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3 Minute Economic Summary – July/August

Article By Adam Camac | | Financial Planning

Key points

  • Despite trade tensions between the US and China dominating headlines, financial markets have been little affected. Strong earnings and ongoing expansionary policy (interest rates primarily remaining low for a longer period in most major economies) have supported markets.
  • The other key news released over the month of July was the inflation figures for the June quarter for a number of major economies, including Australia. Whilst unemployment has been improving, it is yet to have a major impact on driving up inflation in Europe, Japan or Australia; whilst the US has started to show some increases, it is yet to be significant. This has left investors anticipating overall global growth to remain positive but at a more moderate pace.
  • As a result, over July the Australian share market (ASX200) had another positive month, up 1.4%. Key drivers during this period included the telecommunications sector, primarily with Telstra improving from its recent lows, and consumer discretionary stocks which increased on better than anticipated earnings announcements (e.g. JB Hi-Fi performed well despite the fears over the impact of Amazon)
  • Australian economic growth is likely to remain solid, despite the effect of drought conditions on the rural sector. Whilst farmers in Queensland and NSW face severe conditions, over the short term it is noted that rural exports have been boosted as some farmers are still experiencing good conditions (particularly in WA), while others have responded to dry weather by raising slaughter rates and thus increasing meat production. Elsewhere, business conditions remain positive, with business confidence above average, especially for goods-related sectors. Whilst construction from residential housing has started to cool, the slack has been picked up by public infrastructure spending. This is helping the Australian economy maintain its positive but moderate growth rate, with flow on affects benefitting the construction and business service industries.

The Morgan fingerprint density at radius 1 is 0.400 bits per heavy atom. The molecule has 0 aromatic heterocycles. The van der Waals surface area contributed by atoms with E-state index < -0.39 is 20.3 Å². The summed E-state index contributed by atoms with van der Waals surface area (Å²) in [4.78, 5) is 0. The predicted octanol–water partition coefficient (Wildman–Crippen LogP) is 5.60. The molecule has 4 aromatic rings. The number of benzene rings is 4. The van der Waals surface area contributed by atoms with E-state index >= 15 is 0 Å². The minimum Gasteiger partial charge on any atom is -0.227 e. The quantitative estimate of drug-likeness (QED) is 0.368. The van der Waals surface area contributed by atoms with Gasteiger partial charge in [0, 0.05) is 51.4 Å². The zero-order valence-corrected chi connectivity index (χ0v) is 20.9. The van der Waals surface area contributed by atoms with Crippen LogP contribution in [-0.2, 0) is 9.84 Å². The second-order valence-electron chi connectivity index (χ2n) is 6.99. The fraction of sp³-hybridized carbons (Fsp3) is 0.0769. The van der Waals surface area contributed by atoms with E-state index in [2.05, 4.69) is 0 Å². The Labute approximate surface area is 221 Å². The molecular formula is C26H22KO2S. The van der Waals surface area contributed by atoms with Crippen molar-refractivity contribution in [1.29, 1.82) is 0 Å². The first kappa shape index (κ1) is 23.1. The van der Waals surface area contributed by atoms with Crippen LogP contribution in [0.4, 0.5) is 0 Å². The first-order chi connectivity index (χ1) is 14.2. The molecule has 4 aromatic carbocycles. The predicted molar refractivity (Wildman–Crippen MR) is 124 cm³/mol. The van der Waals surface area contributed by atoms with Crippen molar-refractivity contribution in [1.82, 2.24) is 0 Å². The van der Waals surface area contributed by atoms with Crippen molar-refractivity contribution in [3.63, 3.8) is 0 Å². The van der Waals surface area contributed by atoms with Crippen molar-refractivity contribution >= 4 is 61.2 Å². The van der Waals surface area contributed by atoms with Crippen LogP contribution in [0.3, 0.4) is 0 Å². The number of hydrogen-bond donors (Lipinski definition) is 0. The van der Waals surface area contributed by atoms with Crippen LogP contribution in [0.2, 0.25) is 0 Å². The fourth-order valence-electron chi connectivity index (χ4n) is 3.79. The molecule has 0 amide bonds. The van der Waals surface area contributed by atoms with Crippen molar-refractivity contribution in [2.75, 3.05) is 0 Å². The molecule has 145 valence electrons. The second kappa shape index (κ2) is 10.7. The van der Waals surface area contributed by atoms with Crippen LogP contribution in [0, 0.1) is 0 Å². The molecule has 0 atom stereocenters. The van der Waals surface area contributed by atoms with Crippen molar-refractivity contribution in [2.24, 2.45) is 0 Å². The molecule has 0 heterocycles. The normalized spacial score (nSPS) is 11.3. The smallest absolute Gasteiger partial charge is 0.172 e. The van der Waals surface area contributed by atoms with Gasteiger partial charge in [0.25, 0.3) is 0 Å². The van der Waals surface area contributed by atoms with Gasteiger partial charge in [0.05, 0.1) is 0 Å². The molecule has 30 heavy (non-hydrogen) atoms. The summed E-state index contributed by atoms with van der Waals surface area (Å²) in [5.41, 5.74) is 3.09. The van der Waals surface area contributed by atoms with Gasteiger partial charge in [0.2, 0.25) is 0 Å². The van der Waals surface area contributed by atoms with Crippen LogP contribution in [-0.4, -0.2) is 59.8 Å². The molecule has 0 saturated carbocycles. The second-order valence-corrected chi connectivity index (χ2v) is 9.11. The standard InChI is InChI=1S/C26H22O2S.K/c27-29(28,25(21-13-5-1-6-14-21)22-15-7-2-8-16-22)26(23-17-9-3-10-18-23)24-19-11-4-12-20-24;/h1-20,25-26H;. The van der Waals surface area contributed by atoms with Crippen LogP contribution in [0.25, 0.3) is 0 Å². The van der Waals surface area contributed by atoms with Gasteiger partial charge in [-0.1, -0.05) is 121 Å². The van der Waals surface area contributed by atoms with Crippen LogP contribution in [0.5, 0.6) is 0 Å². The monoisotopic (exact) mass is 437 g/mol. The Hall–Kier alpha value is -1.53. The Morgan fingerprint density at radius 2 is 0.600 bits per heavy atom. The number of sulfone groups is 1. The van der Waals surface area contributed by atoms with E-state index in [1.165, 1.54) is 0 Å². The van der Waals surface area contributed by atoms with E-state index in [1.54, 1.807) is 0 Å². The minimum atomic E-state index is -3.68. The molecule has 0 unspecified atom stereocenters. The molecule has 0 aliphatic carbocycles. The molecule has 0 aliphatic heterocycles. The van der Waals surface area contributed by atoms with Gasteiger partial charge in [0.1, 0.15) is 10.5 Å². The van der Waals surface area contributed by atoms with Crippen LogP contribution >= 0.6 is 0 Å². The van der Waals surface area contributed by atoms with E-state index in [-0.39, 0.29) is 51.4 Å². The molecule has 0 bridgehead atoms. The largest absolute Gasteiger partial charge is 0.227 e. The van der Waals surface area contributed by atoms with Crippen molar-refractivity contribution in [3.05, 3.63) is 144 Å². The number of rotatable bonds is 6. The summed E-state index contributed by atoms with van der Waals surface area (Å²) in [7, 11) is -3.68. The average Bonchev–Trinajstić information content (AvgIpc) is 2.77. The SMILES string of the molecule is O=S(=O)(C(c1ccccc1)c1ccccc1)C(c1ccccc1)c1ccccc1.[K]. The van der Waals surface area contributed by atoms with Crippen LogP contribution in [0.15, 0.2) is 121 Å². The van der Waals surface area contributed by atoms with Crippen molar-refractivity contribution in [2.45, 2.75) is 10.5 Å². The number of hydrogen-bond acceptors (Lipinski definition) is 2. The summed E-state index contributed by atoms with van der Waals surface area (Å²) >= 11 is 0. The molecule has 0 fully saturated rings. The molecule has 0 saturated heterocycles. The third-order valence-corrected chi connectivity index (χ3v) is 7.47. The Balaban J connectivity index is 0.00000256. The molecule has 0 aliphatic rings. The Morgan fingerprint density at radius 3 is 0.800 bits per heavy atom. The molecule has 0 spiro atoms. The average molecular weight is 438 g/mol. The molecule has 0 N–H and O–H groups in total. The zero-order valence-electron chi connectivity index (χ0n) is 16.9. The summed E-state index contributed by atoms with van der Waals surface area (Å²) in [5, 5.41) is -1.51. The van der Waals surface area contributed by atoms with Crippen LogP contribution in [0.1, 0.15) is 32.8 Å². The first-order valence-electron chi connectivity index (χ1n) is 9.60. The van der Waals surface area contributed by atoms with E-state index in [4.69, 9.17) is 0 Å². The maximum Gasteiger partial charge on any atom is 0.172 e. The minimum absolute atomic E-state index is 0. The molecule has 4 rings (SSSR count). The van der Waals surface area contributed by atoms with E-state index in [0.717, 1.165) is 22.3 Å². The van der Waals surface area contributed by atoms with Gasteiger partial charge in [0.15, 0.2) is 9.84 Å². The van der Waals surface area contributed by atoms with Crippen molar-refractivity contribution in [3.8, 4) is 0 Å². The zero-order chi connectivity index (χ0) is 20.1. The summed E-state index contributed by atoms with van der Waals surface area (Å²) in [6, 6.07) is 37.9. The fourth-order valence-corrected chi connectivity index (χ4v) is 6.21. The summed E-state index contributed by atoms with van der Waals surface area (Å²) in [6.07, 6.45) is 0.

• In the US, as noted previously, one of the main focusses of the Federal Reserve is the level of inflation in wages, as this will be a primary driver of how quickly and how much further US interest rates are increased. Wages continues to grind higher but at a slow rate, and as a result investors remain happy with the outlook for US growth. This could change quickly however where tariffs from the US trade wars have more of impact on the economy, and/or see inflation bounce back like a spring.
  • For global share Markets the MSCI World Index rebounded sharply in July up 3.2% after being negative in June. Most major markets had very strong returns with the exception of the Hang Seng based in Hong Kong which reflected investor concern over the impact of trade tariffs on the Chinese economy.

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